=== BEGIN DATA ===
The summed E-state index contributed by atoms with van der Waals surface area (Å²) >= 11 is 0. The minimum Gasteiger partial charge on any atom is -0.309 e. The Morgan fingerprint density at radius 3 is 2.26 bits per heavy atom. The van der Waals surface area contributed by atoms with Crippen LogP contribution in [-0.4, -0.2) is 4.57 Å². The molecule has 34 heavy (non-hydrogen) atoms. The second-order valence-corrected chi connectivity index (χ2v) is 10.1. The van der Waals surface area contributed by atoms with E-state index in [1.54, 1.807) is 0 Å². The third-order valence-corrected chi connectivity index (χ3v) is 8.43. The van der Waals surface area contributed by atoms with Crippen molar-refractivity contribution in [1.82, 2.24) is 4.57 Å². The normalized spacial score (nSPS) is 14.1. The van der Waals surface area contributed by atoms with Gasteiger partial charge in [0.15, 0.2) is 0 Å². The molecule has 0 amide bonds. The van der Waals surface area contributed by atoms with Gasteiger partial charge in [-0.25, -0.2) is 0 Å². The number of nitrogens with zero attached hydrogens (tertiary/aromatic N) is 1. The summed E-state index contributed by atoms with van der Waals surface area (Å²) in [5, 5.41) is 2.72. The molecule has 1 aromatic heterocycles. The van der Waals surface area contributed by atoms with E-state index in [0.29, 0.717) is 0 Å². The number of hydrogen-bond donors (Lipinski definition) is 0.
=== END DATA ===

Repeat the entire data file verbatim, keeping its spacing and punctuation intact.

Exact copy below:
The summed E-state index contributed by atoms with van der Waals surface area (Å²) >= 11 is 0. The minimum Gasteiger partial charge on any atom is -0.309 e. The Morgan fingerprint density at radius 3 is 2.26 bits per heavy atom. The van der Waals surface area contributed by atoms with Crippen LogP contribution in [-0.4, -0.2) is 4.57 Å². The molecule has 34 heavy (non-hydrogen) atoms. The second-order valence-corrected chi connectivity index (χ2v) is 10.1. The van der Waals surface area contributed by atoms with E-state index in [1.54, 1.807) is 0 Å². The third-order valence-corrected chi connectivity index (χ3v) is 8.43. The van der Waals surface area contributed by atoms with Crippen molar-refractivity contribution in [1.82, 2.24) is 4.57 Å². The normalized spacial score (nSPS) is 14.1. The van der Waals surface area contributed by atoms with Gasteiger partial charge in [0.15, 0.2) is 0 Å². The molecule has 0 amide bonds. The van der Waals surface area contributed by atoms with Gasteiger partial charge in [-0.25, -0.2) is 0 Å². The number of nitrogens with zero attached hydrogens (tertiary/aromatic N) is 1. The summed E-state index contributed by atoms with van der Waals surface area (Å²) in [5, 5.41) is 2.72. The molecule has 1 aromatic heterocycles. The van der Waals surface area contributed by atoms with E-state index in [0.29, 0.717) is 0 Å². The number of hydrogen-bond donors (Lipinski definition) is 0.